Friday, January 16, 2015

Adanis face legal challenge to Aussie coalmining venture, say it's designed to "frustrate" approved project


Site of the coalmining project
By Our Representative
In a fresh trouble for the Adanis’ ambitious coalmining project in Australia, the Central Queensland community organisation, the country’s Mackay Conservation Group (MCG), has launched court proceedings challenging Environment Minister Greg Hunt and the the Adani Enterprises over the approval of the controversial Carmichael coal mine in Queensland. South Asia Times (SAT) News Service of Australia quotes a statement posted on the Adani Australia’s website to point towards how the company is ragged by the latest development.
The Adani Australia statement says, “This legal challenge initiated by the Mackay Conservation Group, and funded by Getup, is an act designed to frustrate progress on an approved project, and reflects dissatisfaction with the Minister’s decision, rather than a genuine concern in regards to the assessment process.”
The statement further says, “It makes crystal clear that this is not an action dealing with the merits of a process that saw the strictest environmental conditions imposed in Australian history- rather, it is a highly politicised action by professional activists determined to put to an end the coal industry in Queensland and the jobs it delivers to our state.”
MCG has called upon the court to scrap the July 2014 approval to the mine on the grounds the Minister failed under his duty laid down by the Environment Protection and Biodiversity Conservation (EPBC) Act to take down stream greenhouse gas emissions from the mine into account, reports SAT News Service.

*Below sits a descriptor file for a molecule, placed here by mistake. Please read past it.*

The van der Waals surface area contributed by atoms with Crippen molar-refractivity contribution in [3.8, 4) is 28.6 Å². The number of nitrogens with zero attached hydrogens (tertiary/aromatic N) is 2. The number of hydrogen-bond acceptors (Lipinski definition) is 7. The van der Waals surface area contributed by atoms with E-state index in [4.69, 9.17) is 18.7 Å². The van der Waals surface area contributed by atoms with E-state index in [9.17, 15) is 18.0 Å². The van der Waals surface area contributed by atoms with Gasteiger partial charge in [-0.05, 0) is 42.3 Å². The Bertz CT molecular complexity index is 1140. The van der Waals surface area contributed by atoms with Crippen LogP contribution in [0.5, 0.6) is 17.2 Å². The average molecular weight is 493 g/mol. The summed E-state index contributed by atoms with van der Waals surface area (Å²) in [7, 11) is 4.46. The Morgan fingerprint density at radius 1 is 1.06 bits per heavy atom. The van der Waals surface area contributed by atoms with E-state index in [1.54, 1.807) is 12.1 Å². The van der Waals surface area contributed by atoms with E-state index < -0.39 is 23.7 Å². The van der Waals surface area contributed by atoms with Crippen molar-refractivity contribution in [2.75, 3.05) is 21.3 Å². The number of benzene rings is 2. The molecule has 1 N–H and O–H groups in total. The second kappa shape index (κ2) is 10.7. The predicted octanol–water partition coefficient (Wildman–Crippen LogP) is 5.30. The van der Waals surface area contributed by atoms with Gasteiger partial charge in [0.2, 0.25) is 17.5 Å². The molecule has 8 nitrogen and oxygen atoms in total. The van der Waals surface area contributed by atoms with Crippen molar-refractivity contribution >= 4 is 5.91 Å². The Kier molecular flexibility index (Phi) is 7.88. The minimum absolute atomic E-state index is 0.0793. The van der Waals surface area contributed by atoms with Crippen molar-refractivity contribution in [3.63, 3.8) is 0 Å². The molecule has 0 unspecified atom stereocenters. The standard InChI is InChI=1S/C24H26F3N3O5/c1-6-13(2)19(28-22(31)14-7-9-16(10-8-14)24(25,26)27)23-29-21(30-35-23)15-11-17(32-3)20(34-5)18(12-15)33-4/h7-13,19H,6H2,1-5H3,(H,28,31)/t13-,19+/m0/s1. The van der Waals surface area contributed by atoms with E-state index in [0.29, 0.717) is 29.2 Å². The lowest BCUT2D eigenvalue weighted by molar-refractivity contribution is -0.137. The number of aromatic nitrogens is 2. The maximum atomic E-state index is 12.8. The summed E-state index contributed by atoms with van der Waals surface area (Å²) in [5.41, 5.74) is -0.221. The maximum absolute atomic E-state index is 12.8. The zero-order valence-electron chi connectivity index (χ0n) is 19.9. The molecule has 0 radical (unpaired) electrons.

“By approving Adani’s Carmichael proposal, the Australian Government is in major breach of its own environmental regulations,” Ellen Roberts, coordinator at the MCG, has been quoted as saying. “It is unacceptable at this time that any responsible government should wilfully ignore the climate implications of what could be one of the most polluting mines in the world.”
“If it proceeds, at full capacity, the Carmichael mine would export 60 million tonnes per year (Mtpa) of thermal coal from the Galilee Basin to India, via the port of Abbot Point on the Great Barrier Reef coast”, SAT News Agency said, adding, “When burnt, coal from the Carmichael mine will produce 128.4 million tonnes of carbon emissions per year at peak production, or four times the total carbon emissions of New Zealand.”
“Queenslanders are being held hostage to the government’s desire to burnish its own image of ‘getting things done. Sabotaging farmland, water supplies and the Great Barrier Reef for the exaggerated short-term benefits of this mine – most of which would flow offshore – defies good policy and common sense,” says Roberts.
“In the face of climate change and the devastating effects of this mine on farmland, water supplies and the Great Barrier Reef, we simply must do everything we can to hold our government to account”, he adds.

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